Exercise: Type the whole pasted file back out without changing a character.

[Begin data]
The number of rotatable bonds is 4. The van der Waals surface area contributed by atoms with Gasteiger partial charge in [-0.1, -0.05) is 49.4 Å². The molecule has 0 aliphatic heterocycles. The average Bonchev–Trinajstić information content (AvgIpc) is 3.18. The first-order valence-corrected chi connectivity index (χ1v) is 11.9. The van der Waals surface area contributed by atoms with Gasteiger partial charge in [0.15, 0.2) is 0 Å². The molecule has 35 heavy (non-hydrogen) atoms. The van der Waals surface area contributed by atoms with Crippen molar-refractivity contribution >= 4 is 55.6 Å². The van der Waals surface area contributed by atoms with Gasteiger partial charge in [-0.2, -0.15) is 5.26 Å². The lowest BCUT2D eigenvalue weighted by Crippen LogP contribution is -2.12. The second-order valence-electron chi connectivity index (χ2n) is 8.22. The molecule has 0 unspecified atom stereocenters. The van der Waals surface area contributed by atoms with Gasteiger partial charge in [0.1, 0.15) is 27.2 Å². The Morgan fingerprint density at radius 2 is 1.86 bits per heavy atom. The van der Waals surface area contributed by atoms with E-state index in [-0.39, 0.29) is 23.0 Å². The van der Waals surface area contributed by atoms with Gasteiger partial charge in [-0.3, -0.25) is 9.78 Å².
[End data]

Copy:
The number of rotatable bonds is 4. The van der Waals surface area contributed by atoms with Gasteiger partial charge in [-0.1, -0.05) is 49.4 Å². The molecule has 0 aliphatic heterocycles. The average Bonchev–Trinajstić information content (AvgIpc) is 3.18. The first-order valence-corrected chi connectivity index (χ1v) is 11.9. The van der Waals surface area contributed by atoms with Gasteiger partial charge in [0.15, 0.2) is 0 Å². The molecule has 35 heavy (non-hydrogen) atoms. The van der Waals surface area contributed by atoms with Crippen molar-refractivity contribution >= 4 is 55.6 Å². The van der Waals surface area contributed by atoms with Gasteiger partial charge in [-0.2, -0.15) is 5.26 Å². The lowest BCUT2D eigenvalue weighted by Crippen LogP contribution is -2.12. The second-order valence-electron chi connectivity index (χ2n) is 8.22. The molecule has 0 unspecified atom stereocenters. The van der Waals surface area contributed by atoms with Gasteiger partial charge in [0.1, 0.15) is 27.2 Å². The Morgan fingerprint density at radius 2 is 1.86 bits per heavy atom. The van der Waals surface area contributed by atoms with E-state index in [-0.39, 0.29) is 23.0 Å². The van der Waals surface area contributed by atoms with Gasteiger partial charge in [-0.3, -0.25) is 9.78 Å².